- Getting Started
- Rolling Dice
Running a Game
- Create Game
- Navigating Astral Maps
- Inviting players to your game
- Game Portal
- Vision Restrictions and Effects (Dynamic Lighting)
- Handouts and Documents
- Initiative Tracker
- Audio Player and Dynamic Audio
- Action Bar
- Game Settings
- Context Menus
- Drawing Tools
- Visual FX
- Astral Video Chat
- Character Sheets
- Map Editor
- My Vault
- Available Fonts in Astral
- Supported Files
- Replacing Sheet Pages Without Removing Contents
- Player View: Previewing as a Player
- Astral Performance Optimization
- Using Markdown in Astral
- Getting Best Results with Animated Maps
- Subscription Status, And How It Affects Your Party
- Additional Artistic Resoures Links
- Software Conflict Troubleshooting
- Beta Testing
- Beyond20 - D&DBeyond Integration: Support and Resources
Guides and Tutorials
- Astral Guides and Tutorials
- Community Created Guides
- Official Content
- Publishing on Astral
- Development Status
- Astral Translation Project
- Submit Bug Report
Once you've placed assets on your map, they will begin to populate in your Layers sidebar in the Map Editor.
The Layers sidebar is mainly for advanced map editing. Most use-case scenarios won't need the Layers sidebar, and often full maps can be created without needing to refer to the sidebar at all. It mainly provides convenience for many effects, trigger automation, and stacked assets to create details that need to display in a certain order.
Layers can be added to groups by selecting multiple layers in the Layers sidebar, then using the hotkey combination
CTRL + G. This will create a group on the Layers sidebar, which can be managed together.
Grouping assets is useful for detailed maps comprising of many assets in functional parts. Grouped assets can be managed together, including relocating, managing display order, or being targeted by trigger automation as a functional unit.
Changing Layer Order
You can change layer order by dragging a layer over or under other layers in the Layers sidebar. When layers are dragged over another layer, they will be displayed over the layer in the map. For example, a plate asset placed over a table asset in the Layers sidebar will show the plate as on top of the table.
The Dynamic Lighting Layer, and Creating Canopies
If layers are placed over the Dynamic Lighting layer, it will create a canopy. Any assets included above the Dynamic Lighting layer will be added to the canopy and display in the same order as reflected in the Layers Sidebar.
When an asset or group of assets is added to the canopy, all assets will display both above the Dynamic Lighting layer, as well as above tokens.
Creating a canopy will change several behaviors of assets as well as token vision and Dynamic Lighting effects.
Objects in the canopy will always be visible, even over Dynamic Lighting and Fog of War. Objects under the canopy, including tokens, will be obscured by the canopy.
When a token moves under a canopy object, the canopy will automatically become semi-transparent for the owner of the token to reveal what is under the canopy. If the token has no owner (e.g an NPC), the GM will be the only one who can view under the canopy near that token.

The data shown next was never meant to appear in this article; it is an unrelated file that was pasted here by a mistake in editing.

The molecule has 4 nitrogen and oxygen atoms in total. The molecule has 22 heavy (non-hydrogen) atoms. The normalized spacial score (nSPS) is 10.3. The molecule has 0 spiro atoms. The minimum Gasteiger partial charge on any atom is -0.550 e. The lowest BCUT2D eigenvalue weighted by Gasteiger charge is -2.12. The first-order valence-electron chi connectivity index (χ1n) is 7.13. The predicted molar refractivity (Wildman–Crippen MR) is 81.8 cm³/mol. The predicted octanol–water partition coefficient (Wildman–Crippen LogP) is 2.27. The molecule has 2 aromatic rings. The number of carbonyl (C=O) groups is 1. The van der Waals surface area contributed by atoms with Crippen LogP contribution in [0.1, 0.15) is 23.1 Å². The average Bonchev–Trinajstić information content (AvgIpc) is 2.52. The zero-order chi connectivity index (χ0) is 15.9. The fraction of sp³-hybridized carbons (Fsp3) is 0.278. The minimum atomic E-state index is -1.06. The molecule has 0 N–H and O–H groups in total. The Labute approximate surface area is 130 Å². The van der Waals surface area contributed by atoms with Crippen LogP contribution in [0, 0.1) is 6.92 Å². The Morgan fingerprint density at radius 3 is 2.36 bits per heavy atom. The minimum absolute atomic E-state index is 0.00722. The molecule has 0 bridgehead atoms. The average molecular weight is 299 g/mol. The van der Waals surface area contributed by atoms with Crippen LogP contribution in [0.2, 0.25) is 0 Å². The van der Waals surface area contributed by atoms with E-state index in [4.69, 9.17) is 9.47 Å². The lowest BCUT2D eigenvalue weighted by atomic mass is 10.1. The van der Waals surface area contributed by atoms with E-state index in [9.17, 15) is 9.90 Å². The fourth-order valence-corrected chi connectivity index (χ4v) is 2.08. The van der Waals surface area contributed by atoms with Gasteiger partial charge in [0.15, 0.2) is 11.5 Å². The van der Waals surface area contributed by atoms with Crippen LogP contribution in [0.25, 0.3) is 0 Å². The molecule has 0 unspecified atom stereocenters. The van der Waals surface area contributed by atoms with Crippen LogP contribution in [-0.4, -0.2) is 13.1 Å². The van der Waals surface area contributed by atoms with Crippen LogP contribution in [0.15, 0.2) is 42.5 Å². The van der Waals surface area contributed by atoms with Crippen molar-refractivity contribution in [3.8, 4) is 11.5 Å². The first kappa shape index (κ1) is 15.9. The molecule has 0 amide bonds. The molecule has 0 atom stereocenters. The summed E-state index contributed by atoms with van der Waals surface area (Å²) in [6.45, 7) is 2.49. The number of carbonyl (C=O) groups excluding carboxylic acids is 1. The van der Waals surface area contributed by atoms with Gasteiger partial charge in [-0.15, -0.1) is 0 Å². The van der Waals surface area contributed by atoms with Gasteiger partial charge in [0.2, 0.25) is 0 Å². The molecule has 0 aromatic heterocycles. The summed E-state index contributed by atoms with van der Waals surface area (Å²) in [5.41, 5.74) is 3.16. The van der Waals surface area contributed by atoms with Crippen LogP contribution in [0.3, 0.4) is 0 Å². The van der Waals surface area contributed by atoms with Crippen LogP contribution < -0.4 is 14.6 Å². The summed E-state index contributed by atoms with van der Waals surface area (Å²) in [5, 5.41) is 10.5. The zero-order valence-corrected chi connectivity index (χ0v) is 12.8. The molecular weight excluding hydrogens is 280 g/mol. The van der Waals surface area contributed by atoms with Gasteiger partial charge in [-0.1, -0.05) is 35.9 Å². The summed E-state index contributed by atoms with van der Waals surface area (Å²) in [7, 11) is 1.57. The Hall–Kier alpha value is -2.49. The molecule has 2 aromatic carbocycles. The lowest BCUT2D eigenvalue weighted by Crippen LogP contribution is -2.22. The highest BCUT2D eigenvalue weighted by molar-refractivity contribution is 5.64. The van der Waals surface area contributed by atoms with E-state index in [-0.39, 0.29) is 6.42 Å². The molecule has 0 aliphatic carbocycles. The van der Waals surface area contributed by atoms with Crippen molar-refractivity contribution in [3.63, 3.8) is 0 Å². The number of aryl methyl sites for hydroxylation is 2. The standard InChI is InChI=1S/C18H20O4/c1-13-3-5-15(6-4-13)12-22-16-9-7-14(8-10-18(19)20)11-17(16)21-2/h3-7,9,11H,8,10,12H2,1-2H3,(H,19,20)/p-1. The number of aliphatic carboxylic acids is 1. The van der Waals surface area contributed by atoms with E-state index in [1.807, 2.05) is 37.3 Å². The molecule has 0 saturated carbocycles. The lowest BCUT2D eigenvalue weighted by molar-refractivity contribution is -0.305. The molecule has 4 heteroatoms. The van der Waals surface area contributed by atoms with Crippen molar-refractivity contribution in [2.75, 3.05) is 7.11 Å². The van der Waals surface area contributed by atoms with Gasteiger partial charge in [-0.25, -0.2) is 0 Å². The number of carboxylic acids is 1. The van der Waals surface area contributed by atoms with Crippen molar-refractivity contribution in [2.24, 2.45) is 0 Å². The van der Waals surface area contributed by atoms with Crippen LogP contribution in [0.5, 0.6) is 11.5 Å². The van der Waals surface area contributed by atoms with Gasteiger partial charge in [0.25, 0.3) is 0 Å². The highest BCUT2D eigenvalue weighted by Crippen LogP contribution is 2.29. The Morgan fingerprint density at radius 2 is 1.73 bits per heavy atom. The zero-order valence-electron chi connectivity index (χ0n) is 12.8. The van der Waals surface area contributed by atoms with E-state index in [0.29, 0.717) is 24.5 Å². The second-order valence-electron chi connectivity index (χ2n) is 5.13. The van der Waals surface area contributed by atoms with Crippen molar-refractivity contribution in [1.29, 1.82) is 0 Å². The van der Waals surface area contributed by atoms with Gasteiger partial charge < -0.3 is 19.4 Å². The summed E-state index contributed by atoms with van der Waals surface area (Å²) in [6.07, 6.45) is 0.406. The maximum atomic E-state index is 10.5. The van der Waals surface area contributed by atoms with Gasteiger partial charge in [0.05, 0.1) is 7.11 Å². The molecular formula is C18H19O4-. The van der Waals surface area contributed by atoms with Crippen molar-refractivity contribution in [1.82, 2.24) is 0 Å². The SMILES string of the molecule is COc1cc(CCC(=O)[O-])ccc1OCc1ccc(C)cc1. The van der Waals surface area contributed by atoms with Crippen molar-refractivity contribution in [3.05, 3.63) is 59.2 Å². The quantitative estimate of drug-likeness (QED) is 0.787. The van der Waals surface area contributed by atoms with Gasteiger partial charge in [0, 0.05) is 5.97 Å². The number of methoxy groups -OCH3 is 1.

If Shared View is enabled, all party members will be able to see under the canopy objects in the proximity of friendly in-the-party tokens.
Canopy Behavior Settings
When an asset is brought into the canopy, it's available layer options will change when selected in the Layers Sidebar.
New options, such as "Canopy Opacity", and "Canopy Fade in Group" are available when certain conditions are met. These settings control how the canopy will behave, and to what extent.
As soon as a layer is brought into the canopy, this setting will be unlocked. Canopy Opacity controls how much the canopy layer will fade when a token goes under it.
Two common use cases and their Canopy Opacity settings are rooftops and tree canopies.
In a rooftop, Canopy Opacity will likely be better at much lower settings. Setting a value of 0 to 20 will allow the canopy layer to fade either completely or almost completely out of view, allowing an unobstructed view of the inside of the buildings.
In a tree canopy, there's often less fine details under the trees as it's an open area outdoors. To give the "forested" feel, it may be better to have the Canopy Opacity set at a value of 40 to 60, which will show what's under the trees, but allow a visual of the tree itself to stay partially visible to maintain the outdoor feel.
Canopy Fade In Group
If a layer is brought into the canopy as part of a group or added to a group in a canopy, this setting will appear as a checkbox in the layer settings. If checked, this layer will fade as soon as a token goes under any layer in the group. This can be especially useful for hiding 2nd story obstructions that are made of more than one asset.
For example, an overlook made of a floor, railings and furniture should not show furniture and railings when a token is under the floor. Checking this box for all assets in the group allow for a seamless transition without unexpected behavior. Checking only some layers in a group allow for a more fine-grained approach to fade control.